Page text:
For many people, a warm cup of coffee is the perfect way to start each day. Some people can’t even mumble “hello” to their coworkers before having that first cup of joe in the morning! No matter where you fall on the coffee spectrum, you may need to adjust your routine if you get a tooth pulled. Keep reading to learn why you should avoid coffee following a tooth extraction in Cambridge and what you can drink instead.
How Coffee Can Disrupt Healing
After an oral surgeon removes your tooth, a blood clot will form over the hole in your gums. This blood clot will help protect the opening from bacteria and support the healing process.
Drinking hot coffee after oral surgery can prevent a blood clot from forming or dislodge a newly formed blood clot. This may lead to a condition called dry socket, which can cause considerable pain and an unpleasant taste in your mouth. To reduce your risk of developing dry socket, stay away from coffee for a few days after getting your tooth removed.
Alternative Beverages after an Extraction
Staying hydrated after even minor oral surgery can help ensure proper healing and avoid dry socket. While you should not consume coffee, there are plenty of other beverages that you can enjoy after an extraction, such as:
- Water – Drink plenty of water to stay hydrated and flush food particles away from the extraction site.
- Sports Drinks – Non-carbonated sports drinks hydrate effectively but they also usually contain high levels of sugar. If you consume sports drinks, be sure to brush your teeth afterward.
- Milk – Milk is both nutritious and a good source of calcium, which help strengthen teeth.
- Smoothies – Smoothies can help you get the vitamins and nutrients your body needs, especially if you are eating less after oral surgery. Just be sure to steer clear of fruits with small seeds, like blackberries and strawberries. Seeds can get stuck in the hole in your gums and cause complications.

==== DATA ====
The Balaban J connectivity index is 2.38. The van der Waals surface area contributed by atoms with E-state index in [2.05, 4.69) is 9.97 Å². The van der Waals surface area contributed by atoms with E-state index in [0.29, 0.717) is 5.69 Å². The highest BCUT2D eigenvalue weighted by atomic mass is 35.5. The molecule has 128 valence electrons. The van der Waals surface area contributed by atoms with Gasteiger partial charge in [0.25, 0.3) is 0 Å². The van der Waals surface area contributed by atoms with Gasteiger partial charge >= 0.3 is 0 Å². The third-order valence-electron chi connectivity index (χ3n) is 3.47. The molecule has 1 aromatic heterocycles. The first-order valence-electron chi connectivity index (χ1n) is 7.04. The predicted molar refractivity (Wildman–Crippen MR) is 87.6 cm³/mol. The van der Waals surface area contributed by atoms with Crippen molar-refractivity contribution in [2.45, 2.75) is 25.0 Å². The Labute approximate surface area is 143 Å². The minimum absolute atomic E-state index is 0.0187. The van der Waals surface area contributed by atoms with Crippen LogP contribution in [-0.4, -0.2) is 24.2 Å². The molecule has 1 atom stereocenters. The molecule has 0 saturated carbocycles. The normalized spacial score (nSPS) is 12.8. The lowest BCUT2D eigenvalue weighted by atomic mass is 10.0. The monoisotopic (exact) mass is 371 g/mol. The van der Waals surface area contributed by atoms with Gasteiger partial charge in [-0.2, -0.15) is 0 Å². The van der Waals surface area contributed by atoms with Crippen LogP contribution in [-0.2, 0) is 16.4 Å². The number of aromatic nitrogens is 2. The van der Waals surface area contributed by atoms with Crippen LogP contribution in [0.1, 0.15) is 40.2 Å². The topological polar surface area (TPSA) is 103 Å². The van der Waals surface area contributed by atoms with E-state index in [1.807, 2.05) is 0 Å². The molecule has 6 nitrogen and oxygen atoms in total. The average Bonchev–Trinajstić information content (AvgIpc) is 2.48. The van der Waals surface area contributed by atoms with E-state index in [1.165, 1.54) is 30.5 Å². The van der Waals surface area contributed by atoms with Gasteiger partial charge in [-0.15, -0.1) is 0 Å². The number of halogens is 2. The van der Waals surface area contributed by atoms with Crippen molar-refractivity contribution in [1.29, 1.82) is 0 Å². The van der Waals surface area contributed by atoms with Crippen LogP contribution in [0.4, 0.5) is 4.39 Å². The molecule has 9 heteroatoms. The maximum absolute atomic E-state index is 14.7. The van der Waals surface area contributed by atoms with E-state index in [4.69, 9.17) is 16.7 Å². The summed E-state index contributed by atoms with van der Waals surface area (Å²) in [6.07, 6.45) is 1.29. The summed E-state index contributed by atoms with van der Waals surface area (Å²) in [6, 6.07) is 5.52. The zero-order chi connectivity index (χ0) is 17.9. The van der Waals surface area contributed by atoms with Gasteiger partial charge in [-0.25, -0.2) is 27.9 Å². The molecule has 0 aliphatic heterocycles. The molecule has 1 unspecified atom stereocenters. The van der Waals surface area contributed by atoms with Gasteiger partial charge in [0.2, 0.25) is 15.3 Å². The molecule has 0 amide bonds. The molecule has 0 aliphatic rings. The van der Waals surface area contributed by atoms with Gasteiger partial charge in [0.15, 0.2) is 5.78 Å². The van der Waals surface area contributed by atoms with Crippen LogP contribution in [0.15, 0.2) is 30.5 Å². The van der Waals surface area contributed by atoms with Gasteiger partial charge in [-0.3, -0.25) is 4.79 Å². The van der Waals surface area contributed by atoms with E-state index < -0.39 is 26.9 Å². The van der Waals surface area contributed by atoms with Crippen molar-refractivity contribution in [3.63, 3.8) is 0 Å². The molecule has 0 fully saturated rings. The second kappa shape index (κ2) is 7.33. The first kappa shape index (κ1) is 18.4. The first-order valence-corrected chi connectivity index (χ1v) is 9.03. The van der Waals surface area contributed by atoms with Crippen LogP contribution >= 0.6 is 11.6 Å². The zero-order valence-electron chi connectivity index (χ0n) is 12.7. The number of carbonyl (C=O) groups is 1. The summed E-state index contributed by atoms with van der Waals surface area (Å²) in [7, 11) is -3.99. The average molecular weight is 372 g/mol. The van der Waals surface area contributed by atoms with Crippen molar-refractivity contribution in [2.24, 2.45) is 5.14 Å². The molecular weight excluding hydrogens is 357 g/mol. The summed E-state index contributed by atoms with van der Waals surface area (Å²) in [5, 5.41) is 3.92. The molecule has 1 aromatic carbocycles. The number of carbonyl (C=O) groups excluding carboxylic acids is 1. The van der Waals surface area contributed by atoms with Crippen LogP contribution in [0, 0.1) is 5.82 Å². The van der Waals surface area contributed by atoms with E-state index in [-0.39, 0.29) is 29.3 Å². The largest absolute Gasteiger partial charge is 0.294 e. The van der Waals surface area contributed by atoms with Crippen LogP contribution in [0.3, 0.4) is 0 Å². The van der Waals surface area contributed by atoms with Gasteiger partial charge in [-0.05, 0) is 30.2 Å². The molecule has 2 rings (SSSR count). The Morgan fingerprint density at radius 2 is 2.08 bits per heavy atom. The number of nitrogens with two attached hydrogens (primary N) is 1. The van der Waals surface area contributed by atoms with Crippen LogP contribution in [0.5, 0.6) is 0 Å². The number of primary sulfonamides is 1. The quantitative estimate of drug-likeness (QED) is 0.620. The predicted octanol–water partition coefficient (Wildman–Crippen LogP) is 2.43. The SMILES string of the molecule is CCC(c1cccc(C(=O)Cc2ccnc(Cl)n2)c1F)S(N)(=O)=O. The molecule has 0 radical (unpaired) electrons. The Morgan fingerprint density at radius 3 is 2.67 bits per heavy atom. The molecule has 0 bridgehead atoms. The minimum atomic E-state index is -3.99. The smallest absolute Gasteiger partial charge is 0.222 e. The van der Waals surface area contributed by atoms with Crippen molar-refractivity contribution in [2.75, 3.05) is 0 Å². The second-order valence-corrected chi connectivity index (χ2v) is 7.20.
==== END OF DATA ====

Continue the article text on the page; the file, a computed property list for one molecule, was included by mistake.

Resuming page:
Regardless of what you choose to drink after getting your tooth removed, avoid using a straw. The suction from drinking with a straw could dislodge the blood clot protecting your gums. Sip out of a cup or bottle instead.
Ok, But When Can I Drink Coffee Again?
The good news is that you don’t have to survive for too long without your precious jolt of caffeine in the morning. While every patient heals at a slightly different pace, most people can begin drinking small amounts of coffee around 5 days after an extraction. If all goes well, within two weeks any swelling should subside and your mouth should be mostly healed. At that point, you can return to drinking your normal amount of coffee.
If anything feels off or you experience discomfort as you resume your normal coffee habits, do not hesitate to contact your oral surgeon in Cambridge.
About the Author
After graduating with his dentistry degree, Dr. Jeff Lee completed a four-year residency in Oral and Maxillofacial Surgery at the Ohio State University Wexner Medical Center. He performs surgical treatments on a daily basis and has the expertise to manage even the most complex extractions with ease. For more information on tooth extractions in Cambridge, visit the Muskingum Valley Oral Surgery website or call 740-432-8768.